Melissa Scott’s relationship with her mom is opposite from most. Instead of being the one taken care of, Melissa is the full-time caretaker of her mother, Lesa. Suffering from untreatable schizophrenia, Lesa’s life and abilities are limited mostly to her home.
“Since I was an adult at 18, I have driven her everywhere. Taken care of her needs and made sure she is cared for. I am very kind and sensitive to her,” Melissa tells Love What Matters. “I have to protect her in many ways and can’t talk about a lot of subjects, as her mental age is a preteen or younger. Her paranoid schizophrenia makes her worry non-stop. But she’s my best friend. I love her with my whole heart and I would do anything to protect her. Her needs have always come first before mine.”
Her mom’s mental illness has been at the forefront for Melissa’s entire life. She was placed in foster care at 12, but that didn’t stop their relationship. When her mother was eventually put into adult foster care, Melissa stepped up without question to take care of Lesa.
“I didn’t see it as being my mom’s caregiver at first. Because that’s just how our relationship has always been. I’ve just always taken care of her,” Melissa says. “And I have never been paid for it. When I was 18 and just got out of foster care, I was homeless for a bit and had no one to help me. It was very hard, and I missed my mom so much. We were able to get an apartment, and I was able to get her out of adult foster care.”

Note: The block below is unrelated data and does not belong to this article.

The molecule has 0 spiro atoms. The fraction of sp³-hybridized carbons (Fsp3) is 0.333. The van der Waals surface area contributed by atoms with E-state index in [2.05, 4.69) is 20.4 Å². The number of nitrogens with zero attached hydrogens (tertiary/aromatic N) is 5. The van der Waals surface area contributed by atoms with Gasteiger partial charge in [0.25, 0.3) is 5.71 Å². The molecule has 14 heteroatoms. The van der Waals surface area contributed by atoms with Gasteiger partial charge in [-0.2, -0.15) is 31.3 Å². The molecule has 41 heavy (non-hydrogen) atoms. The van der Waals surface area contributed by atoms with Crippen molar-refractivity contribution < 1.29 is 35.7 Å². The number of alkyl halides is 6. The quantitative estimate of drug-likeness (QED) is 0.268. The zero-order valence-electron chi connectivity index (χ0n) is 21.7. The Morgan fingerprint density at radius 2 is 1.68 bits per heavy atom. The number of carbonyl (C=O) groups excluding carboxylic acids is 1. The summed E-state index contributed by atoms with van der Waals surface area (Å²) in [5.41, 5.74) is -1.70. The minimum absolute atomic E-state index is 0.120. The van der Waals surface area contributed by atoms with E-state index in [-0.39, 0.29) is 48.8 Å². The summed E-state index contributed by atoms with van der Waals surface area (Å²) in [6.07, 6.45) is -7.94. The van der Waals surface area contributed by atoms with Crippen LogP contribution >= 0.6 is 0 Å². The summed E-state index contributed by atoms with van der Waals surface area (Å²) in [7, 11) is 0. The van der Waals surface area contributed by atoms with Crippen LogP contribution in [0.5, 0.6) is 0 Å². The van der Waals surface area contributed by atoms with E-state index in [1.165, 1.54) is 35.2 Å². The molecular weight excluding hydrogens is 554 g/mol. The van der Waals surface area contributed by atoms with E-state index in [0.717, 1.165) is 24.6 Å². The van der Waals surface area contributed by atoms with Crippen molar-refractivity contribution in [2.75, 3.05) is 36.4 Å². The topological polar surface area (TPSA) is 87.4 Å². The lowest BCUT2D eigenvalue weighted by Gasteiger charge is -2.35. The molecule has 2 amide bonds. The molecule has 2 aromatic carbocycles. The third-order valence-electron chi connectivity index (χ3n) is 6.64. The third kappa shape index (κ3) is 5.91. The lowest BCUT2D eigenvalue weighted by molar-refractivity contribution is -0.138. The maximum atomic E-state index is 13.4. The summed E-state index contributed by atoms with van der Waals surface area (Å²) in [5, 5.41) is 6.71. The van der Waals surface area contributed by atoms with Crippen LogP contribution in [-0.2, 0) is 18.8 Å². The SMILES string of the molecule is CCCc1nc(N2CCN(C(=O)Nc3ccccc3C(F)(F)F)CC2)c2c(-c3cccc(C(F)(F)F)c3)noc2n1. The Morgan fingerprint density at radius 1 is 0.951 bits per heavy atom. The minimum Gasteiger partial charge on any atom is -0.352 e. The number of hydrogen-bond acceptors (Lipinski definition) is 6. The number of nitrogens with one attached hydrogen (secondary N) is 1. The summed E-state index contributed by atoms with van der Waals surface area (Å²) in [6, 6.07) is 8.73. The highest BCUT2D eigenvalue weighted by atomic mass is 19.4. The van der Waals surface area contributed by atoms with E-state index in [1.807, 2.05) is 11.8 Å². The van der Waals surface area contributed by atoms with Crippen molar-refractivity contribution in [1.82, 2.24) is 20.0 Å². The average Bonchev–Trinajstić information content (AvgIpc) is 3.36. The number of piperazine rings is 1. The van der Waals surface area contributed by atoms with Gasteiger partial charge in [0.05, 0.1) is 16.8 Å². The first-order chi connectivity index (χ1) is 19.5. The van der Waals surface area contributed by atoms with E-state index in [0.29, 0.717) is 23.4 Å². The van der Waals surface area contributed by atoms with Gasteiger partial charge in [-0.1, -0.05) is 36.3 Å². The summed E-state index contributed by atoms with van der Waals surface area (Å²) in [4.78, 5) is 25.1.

“We just have always been best friends, been so close. And I was robbed of years with her. And as I grew older I’ve seen it for what it was,” she tells Love What Matters. “I am more than happy to care for her, and I don’t say this because she’s my mom. But she’s one of the nicest people I’ve met in my entire life. She really makes it easy.”
Melissa’s understanding of her mom’s schizophrenia and the difficulties she has faced in her life make it easy to empathize with her. She believes that this kind of empathy is necessary for anyone who is taking care of a loved one.
“Try and remember what the person is going through. I live every moment with empathy in my life. But especially in this situation. Try and remember that it’s likely hard for them to accept help, but how much it means to them,” Melissa tells Love What Matters. “There will be a lot of hard days, but remember there were a lot of hard days when they took care of us too. It’s not easy, but it’s something that you won’t regret doing. There isn’t a day that goes by that I regret it. Make sure to self care, remember that you cannot take care of somebody else without taking care of yourself first. If you’re running on empty it will affect them too and stress both of you out.”
Melissa’s relationship with her mom has always been full of love. As she takes care of her mom now, she is able to show how much her mom means to her and continue to strengthen their relationship.
“A lot of people ask me if I was planned. I was not, but once my mother found out she had never been happier. I gave her purpose, and I was born on Thanksgiving!” Melissa says. “Even with so much trauma, I am so thankful that I am here. I feel my purpose is to be able to help my mom. I gave her a purpose and now she gives me a purpose.”
This article was written exclusively for Love What Matters by Anna Steingruber. Be sure to subscribe to our free email newsletter for our best stories.
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